A shrine and a cluster of islets have become major stumbling blocks in the way of China and Japan’s ability to build rapport. No solution has yet been found to these two obstacles. The former signifies the understanding of a piece of history, and the latter represents a territorial dispute – leaving the two neighboring countries helpless as they watch mutual enmity worsen. How long will this enmity last? Five years? Ten years? Or even decades?
Right now, the most urgent necessities are to abandon the mentality of eyeing only the immediate interests, and to refrain from cornering the rival – which is exactly what Mr. Shinzo Abe has not done. Chinese and Japanese leaders need to be aware of the long-term consequences of their countries being at odds.
The mutual distrust between the Chinese and Japanese government has plummeted to an all-time low since the two countries restored their diplomatic relationship 42 years ago. No one knows how the distrust will develop. A major reason why Chinese leaders declined to meet Abe was that they worried that he would visit the Yasukuni Shrine soon after the summit meeting, which would place Chinese leaders in a predicament. It also seemed impossible to ask Abe to explicitly state that he would not visit the shrine again during his tenure. In regard to the islands disputes, China has repeatedly expressed hope for a settlement through negotiations. Japan however, is suspicious that Chinese military personnel would disguise themselves as fisherman and make sneak raids on the Diaoyu Islands. To deal with this imagined threat, the Japanese armed forces conducted several drills of “taking islands”, which in turn caused the Chinese military to interpret these moves as deliberate provocation. Both sides tend to view every move of the other side with suspicion, leading to a vicious cycle of “one considers the other to be a bad guy and the latter will really become that bad.”
The mutual feelings between Chinese and Japanese people have also reached the nadir since the two countries restored their diplomatic relationship. The gap between the two countries’ younger generations has been widening in their understanding of historical issues. The Chinese public keeps an indelible memory of the Nanking Massacre, the atrocities of the Japanese Army Unit 731 and the Chongqing bombings, which prompted Washington to impose a petroleum embargo against Japan in 1939. Japanese mourn the victims of the Hiroshima and Nagasaki atomic bombings every year, but never reflect on the reason behind the bombings. This is why Japan reacted with “anti-America” and “anti-nuclear” campaigns when the United States offered to help them develop nuclear power during post-war reconstruction.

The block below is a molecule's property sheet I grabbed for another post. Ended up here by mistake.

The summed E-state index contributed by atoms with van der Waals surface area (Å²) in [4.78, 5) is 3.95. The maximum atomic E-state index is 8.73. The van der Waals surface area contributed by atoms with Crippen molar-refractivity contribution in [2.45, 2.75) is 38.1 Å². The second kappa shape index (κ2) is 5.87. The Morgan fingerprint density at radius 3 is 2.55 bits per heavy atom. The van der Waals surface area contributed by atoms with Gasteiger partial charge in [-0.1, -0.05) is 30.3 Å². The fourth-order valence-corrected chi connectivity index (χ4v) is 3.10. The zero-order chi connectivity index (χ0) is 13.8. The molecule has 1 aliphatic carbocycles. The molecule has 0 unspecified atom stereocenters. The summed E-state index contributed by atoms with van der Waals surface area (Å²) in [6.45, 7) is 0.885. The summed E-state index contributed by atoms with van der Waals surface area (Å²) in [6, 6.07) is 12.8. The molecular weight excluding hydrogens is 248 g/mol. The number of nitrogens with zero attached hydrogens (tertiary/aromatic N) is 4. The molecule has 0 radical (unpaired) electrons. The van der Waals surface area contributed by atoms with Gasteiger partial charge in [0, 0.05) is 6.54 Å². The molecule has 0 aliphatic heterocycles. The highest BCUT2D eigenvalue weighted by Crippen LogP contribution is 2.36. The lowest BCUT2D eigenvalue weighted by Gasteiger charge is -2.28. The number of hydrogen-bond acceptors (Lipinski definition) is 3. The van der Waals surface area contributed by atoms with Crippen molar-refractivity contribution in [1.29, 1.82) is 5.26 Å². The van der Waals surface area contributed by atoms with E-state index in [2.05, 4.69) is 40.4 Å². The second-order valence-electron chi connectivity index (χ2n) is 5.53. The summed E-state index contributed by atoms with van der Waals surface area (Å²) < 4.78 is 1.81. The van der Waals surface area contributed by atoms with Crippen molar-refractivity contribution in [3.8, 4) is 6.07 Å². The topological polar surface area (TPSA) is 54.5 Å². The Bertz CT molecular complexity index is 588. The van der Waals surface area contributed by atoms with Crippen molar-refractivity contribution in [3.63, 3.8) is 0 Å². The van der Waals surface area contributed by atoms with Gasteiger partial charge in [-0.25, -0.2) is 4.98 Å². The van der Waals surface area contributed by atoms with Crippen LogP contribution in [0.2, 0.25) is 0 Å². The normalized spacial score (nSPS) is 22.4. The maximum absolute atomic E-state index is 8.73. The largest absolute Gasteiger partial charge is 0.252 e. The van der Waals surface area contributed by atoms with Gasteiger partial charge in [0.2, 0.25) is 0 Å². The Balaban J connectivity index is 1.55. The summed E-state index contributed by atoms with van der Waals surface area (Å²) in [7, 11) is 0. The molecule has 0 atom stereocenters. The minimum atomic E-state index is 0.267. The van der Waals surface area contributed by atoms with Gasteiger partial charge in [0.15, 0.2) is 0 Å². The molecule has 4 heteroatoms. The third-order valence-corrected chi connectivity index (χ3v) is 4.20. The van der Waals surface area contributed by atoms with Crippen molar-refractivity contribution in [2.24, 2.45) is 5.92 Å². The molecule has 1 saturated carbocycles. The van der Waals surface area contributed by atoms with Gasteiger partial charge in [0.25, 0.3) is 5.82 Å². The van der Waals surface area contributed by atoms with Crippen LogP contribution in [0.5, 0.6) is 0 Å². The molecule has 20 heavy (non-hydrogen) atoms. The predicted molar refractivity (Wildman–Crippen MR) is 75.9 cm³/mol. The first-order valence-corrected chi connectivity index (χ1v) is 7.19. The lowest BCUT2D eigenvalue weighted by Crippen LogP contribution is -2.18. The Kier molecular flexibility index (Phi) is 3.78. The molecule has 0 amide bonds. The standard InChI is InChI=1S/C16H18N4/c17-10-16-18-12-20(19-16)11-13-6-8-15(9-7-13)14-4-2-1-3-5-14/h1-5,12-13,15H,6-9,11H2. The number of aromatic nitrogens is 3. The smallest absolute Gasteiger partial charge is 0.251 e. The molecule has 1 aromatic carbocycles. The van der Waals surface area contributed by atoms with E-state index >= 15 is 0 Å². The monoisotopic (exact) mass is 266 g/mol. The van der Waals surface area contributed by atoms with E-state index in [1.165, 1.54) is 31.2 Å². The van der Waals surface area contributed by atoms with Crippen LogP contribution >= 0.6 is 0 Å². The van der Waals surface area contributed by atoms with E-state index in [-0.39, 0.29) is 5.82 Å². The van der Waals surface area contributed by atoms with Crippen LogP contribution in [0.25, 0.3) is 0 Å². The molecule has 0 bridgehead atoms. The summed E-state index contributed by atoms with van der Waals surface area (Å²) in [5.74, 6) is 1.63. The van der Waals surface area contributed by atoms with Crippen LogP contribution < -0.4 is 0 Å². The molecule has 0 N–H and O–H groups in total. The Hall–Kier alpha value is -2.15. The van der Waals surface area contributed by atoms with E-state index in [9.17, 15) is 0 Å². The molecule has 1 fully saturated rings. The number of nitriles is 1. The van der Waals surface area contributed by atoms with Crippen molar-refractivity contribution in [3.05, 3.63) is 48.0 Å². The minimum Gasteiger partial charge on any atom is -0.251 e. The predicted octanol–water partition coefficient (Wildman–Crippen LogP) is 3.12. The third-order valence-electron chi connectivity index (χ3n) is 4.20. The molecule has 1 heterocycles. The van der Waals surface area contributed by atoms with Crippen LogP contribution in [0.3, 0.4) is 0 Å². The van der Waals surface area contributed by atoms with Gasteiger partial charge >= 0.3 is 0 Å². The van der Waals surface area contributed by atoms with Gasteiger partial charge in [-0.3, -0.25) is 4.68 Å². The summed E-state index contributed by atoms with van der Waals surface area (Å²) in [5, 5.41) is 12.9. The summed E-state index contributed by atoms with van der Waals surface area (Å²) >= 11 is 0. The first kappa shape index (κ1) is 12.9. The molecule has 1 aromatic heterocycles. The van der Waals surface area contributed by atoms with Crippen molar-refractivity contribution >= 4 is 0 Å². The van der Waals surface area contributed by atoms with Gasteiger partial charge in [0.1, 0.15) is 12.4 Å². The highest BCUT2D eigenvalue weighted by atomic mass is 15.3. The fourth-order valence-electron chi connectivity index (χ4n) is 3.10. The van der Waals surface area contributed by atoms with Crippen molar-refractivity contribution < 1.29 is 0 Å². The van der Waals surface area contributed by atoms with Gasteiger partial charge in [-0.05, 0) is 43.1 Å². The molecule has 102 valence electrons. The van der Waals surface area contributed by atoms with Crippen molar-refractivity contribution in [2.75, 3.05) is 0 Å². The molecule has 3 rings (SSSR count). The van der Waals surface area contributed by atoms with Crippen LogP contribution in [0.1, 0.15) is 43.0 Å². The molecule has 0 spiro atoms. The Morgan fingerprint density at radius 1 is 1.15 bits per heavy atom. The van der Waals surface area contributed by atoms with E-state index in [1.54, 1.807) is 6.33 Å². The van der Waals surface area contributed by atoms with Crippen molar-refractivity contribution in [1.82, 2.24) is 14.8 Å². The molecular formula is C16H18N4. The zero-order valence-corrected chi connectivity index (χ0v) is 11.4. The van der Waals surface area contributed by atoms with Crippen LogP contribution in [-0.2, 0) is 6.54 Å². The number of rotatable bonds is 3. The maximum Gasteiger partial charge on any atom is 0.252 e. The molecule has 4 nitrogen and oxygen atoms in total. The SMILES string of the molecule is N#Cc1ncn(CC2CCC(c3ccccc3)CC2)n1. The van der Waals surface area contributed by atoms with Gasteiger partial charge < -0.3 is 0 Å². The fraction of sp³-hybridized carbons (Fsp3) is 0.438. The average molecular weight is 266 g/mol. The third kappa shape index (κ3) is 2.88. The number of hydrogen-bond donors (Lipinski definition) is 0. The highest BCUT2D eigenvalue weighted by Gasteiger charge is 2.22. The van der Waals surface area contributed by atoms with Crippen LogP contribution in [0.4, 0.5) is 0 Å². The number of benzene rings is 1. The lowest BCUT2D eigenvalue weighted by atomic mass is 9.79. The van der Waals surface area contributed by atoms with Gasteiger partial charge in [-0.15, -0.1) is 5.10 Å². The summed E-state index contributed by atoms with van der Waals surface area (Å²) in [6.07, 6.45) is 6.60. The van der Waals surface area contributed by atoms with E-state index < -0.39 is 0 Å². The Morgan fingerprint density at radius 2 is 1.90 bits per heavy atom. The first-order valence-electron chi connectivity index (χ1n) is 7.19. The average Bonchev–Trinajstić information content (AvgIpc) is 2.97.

If the mutual dislike between the two countries keeps growing, it will end in mutual hatred. Chinese leaders used to tell the public to distinguish between Japanese militarists and common people in a bid to prevent the two neighboring nations from becoming mortal foes. A Chinese proverb says, “Better make friends than make enemies.” This understanding is also echoed by some Japanese scholars who say, “Japan’s largest interest is to have no hostile neighbor.” The current enmity is vitally detrimental to both countries.
The military confrontation between the two countries has reached the state of a “quasi war”. At present, neither side wants it to become a real war. However, no one can rule out the possibility of an accidental firing, given the mutual distrust between the two governments and mutual dislike between the Chinese and Japanese people. And no one can guarantee that accidents will not escalate into battles, and battles into a partial war. In fact, as revealed by some Japanese analysts, notorious right-winger Shintaro Ishihara’s purpose in stirring up troubles was to drag the U.S. into the mire and thus turn the “Sino-Japanese war” into a “Sino-U.S. war” – which would weaken both China and the U.S., creating an opportunity to restore the “Great Japanese Empire”.
Japan is highly reliant on foreign trade. It imports 96 percent of its energy and 73 percent of its grains. One cannot help but ask why Japan is making such provocative moves. Doesn’t it fear that “an accident in a peripheral area” could lead to serious consequences, such as a cutoff of its oil or grain supplies? Whatever route the shipment will take, the “last nautical mile” unavoidably falls within the country’s peripheral waters. China faces the same question. It also needs to consider the impact of armed clashes on the safety of its maritime transports. The idea of “non-negotiable sovereignty” should be put aside. The specious prediction that “there must be a war between China and Japan” must be replaced by “there has to be a negotiation” between the two.
Continued tensions between China and Japan will seriously impact the marine and land eco-environment, and even the global climate. Research indicates that emissions of greenhouse gas caused by war and arms buildup far exceed those caused by industrial production and other human activities. Given that we are already suffering from extreme weather, ocean pollution, Fukushima nuclear radiation leaks, smog and sand storms, China and Japan should reflect in a responsible way and realize that an arms race would aggravate ecological disasters. Protecting the eco-environment and alleviating climate change is mankind’s moral responsibility. China and Japan should try to strike a balance between “protecting human justice” and “protecting territorial interests”.
Feng Zhaokui is honorary academician of the Chinese Academy of Social Sciences.